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The Costly Consequences of not Being Socially and Behaviorally Ready to Learn by Kindergarten in Baltimore City


Social, emotional, and behavioral skills are foundational to learning and long-term success. However, poverty and exposure to adverse childhood experiences reduce the chances of children entering kindergarten socially-behaviorally ready to learn. This study examined the unique impact of 5-year-old children (N = 11,412) entering kindergarten not socially-behaviorally ready on three costly school outcomes by fourth grade in Baltimore City Public Schools: being retained in grade, receiving services and supports through an IEP or 504 plan, and being suspended/expelled. Controlling for all other types of school readiness, students not identified as socially-behaviorally ready for kindergarten were more likely to experience all three school outcomes. Findings underscore the importance of early prevention and intervention strategies targeting parents and social-behavioral readiness skills during the first 5 years of life.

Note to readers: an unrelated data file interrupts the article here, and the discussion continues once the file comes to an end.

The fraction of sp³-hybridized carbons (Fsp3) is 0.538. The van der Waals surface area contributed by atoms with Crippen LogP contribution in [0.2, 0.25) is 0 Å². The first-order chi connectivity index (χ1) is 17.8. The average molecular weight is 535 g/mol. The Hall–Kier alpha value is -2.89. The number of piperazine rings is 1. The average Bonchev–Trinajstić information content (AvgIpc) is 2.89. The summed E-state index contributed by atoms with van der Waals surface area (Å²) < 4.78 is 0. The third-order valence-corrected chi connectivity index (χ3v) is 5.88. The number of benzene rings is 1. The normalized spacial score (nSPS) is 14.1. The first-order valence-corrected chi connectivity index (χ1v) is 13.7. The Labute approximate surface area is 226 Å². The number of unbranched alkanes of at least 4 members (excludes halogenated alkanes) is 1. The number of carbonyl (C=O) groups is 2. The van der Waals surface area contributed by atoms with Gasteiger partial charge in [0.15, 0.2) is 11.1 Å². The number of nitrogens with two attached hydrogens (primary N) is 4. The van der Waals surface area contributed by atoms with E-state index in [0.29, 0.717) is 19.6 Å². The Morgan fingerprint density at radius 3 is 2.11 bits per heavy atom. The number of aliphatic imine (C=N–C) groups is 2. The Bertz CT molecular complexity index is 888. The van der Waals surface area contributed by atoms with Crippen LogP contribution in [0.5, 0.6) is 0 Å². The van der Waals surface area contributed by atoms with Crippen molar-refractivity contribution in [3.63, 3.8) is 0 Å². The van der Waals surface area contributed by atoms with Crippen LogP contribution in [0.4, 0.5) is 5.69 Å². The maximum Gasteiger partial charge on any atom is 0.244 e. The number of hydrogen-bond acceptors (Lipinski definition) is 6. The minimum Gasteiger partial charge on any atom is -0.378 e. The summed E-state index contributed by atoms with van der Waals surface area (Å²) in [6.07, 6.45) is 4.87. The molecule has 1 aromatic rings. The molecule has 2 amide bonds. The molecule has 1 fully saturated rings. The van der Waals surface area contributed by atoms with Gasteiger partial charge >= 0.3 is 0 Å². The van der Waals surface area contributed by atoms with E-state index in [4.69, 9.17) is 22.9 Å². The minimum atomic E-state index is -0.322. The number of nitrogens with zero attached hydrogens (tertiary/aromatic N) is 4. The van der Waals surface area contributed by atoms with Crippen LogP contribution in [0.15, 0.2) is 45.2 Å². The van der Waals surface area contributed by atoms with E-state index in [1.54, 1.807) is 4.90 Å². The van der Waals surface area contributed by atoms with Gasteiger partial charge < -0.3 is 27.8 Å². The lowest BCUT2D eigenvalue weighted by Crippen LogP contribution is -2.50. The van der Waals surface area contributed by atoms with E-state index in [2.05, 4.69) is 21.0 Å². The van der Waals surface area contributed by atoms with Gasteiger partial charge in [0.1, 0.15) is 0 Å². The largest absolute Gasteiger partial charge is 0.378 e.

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We would like to thank the Baltimore Education Research Consortium for their partnership throughout this project, but particularly for providing us access to the data used in this study.

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Correspondence to Amie F. Bettencourt.

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Bettencourt, A.F., Gross, D., Ho, G. et al. The Costly Consequences of not Being Socially and Behaviorally Ready to Learn by Kindergarten in Baltimore City. J Urban Health 95, 36–50 (2018).

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